Going out to the field to find that a horse has impaled himself on a branch, a fence post or other sharp object can be an owner’s worst nightmare.
These traumatic injuries are brutal, but, thankfully, often look far worse than they actually are. In fact, we should normally be more wary of a small puncture than a large impalement wound — the obvious injury is not usually the problem.
The main concern with impalement is whether any of the deeper structures, such as joints, the abdomen, the lungs and major blood vessels, have been damaged.
In most cases the unfortunate horse will have run into an object such as a fence and impaled himself in the regions of the neck, forearm and/or chest. Another common situation is for a horse to rear up or jump and land on top of the object, impaling himself in the axilla (the armpit area, just behind the girth), abdomen or inguinal (thigh/groin) area.
Keep calm — and do nothing
The first thing to do if you discover such an injury is nothing. Staying calm and assessing the situation may go against all instincts, but this is the most sensible first move.
While it might be tempting to remove the object, this should never be done until the horse has been examined by your vet. The same advice is true with regards to moving the horse; it is better to leave him where he is until the vet arrives.
Movement of the horse or the object could result in inadvertent damage to nearby vital structures. If the object is left in place, it is much easier for your vet to establish which deeper structures might have been affected. And remember, the object may be preventing haemorrhage while it is in place. Dislodging it could result in significant bleeding.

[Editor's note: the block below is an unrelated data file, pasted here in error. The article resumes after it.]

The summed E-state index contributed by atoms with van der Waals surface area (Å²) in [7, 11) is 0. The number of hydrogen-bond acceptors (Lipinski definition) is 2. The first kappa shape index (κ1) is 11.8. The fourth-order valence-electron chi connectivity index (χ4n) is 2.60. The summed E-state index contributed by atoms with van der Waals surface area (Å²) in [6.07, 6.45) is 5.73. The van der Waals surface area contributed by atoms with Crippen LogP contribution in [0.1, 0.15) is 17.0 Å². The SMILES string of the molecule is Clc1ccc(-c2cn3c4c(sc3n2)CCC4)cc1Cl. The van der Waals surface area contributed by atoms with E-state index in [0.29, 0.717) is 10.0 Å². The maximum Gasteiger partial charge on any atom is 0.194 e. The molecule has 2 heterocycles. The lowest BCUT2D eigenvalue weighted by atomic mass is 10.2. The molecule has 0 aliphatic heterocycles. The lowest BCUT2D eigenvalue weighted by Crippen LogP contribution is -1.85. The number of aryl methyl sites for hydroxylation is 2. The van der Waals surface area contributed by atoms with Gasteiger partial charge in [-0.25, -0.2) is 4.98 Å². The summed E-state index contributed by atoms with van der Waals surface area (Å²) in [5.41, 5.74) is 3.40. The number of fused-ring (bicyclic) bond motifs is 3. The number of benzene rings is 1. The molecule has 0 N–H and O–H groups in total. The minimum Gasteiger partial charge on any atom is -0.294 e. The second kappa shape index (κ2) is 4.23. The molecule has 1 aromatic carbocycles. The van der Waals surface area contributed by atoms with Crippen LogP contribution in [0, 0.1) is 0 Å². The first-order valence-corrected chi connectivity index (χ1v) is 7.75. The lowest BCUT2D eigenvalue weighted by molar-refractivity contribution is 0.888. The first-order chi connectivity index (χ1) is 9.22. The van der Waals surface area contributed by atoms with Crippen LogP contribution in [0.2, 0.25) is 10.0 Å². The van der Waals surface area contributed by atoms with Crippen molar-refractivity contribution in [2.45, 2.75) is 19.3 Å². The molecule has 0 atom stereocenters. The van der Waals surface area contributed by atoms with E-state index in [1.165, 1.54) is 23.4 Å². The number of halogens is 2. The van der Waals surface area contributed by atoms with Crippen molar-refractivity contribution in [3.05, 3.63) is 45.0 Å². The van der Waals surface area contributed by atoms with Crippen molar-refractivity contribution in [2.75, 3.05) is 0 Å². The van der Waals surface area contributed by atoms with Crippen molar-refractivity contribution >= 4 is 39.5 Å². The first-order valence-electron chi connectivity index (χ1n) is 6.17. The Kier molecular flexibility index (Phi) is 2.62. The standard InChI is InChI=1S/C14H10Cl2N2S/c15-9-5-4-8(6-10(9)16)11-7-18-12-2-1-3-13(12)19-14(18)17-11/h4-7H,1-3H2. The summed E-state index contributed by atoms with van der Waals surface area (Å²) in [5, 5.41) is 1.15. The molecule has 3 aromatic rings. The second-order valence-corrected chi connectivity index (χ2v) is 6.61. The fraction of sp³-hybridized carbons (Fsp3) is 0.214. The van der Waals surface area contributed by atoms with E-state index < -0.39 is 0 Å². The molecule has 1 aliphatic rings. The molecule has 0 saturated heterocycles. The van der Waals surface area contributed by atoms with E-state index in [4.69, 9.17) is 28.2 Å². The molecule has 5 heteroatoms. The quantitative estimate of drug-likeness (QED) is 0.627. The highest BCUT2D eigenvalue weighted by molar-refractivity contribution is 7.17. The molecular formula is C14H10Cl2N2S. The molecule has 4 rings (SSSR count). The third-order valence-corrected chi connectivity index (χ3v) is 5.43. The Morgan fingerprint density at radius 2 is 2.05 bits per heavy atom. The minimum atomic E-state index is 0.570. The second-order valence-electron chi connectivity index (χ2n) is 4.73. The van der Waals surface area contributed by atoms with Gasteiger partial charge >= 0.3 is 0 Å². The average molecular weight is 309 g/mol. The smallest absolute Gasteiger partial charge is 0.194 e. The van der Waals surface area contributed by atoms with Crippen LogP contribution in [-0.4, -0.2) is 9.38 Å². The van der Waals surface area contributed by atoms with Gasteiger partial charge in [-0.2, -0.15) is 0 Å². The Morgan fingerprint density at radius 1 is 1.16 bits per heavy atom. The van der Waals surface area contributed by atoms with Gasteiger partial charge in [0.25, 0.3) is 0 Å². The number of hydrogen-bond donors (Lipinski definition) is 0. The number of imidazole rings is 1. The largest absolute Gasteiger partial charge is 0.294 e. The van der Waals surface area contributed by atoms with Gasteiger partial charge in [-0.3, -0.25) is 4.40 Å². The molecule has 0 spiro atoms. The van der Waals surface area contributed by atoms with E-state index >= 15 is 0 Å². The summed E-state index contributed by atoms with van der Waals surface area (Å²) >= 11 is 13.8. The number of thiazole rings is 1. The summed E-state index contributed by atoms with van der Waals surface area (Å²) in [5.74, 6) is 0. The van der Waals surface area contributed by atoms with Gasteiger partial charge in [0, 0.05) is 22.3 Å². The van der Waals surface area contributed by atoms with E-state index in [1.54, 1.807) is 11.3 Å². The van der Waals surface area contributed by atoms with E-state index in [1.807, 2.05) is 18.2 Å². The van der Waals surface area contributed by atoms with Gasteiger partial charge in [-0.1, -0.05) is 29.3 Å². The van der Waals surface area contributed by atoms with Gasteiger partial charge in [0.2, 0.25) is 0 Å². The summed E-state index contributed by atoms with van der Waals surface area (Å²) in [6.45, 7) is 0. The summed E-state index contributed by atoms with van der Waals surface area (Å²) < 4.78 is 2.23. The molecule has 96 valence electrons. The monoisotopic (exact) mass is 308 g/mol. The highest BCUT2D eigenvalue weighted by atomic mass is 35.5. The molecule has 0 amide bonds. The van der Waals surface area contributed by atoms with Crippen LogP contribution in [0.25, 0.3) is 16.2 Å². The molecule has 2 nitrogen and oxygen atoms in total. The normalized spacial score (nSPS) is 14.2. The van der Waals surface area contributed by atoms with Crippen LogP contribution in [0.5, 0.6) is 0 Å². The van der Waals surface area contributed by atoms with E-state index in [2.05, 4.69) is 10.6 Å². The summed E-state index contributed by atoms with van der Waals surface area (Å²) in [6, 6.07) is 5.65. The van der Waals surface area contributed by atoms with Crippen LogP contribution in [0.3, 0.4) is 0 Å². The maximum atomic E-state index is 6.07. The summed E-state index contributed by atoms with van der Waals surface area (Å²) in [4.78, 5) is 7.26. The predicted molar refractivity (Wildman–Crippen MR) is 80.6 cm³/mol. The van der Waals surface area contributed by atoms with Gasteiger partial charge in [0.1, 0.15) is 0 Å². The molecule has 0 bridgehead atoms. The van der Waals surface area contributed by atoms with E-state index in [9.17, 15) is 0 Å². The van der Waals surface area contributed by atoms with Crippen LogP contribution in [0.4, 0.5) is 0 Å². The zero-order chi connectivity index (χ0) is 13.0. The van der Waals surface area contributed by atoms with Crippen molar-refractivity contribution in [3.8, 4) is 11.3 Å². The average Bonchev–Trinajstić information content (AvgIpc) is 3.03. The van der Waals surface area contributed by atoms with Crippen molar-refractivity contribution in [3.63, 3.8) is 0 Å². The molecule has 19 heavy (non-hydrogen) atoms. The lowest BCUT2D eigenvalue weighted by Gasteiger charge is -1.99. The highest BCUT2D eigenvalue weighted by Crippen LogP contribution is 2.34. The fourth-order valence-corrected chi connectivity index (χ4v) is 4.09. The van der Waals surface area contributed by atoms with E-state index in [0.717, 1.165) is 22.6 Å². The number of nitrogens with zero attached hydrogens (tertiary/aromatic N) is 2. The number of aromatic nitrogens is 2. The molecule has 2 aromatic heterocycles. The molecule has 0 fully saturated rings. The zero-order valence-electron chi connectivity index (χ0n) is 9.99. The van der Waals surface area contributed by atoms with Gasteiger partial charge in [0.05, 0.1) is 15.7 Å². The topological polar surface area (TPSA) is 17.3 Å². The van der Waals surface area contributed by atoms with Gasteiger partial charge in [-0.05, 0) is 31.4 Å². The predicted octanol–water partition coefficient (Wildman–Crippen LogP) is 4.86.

If you find that your horse has impaled himself, you should:
- Call your vet
- Make the area safe so that no further injury can occur
- Try to keep the horse quiet and calm
If the horse is bleeding significantly and appears shaky and dull, he could be going into shock due to blood loss.
Again, try not to worry — blood loss often looks a lot worse than it is. Remember that horses are very large animals and can lose a huge volume of blood before requiring any treatment.
The best thing you can do in this instance, while waiting for your vet to arrive, is to keep the horse warm and try to stop the bleeding.
An effective way to do this is to place a bandage around the affected area and keep replacing or adding absorbent layers until bleeding has stopped. If the wound is in an area that you cannot bandage, such as the chest, you can pack it with clean towels or something similar to stem blood flow.
Assessing the damage
There are no set rules for dealing with an impalement injury.
The aim of any treatment is to stabilise the patient before removing the foreign object and trying to encourage the best healing possible.
Initial assessment of the horse will help the vet to determine if any vital internal structures have been damaged by the object. This is usually achieved by considering the location of the impalement, its point of entry and its likely path through the body.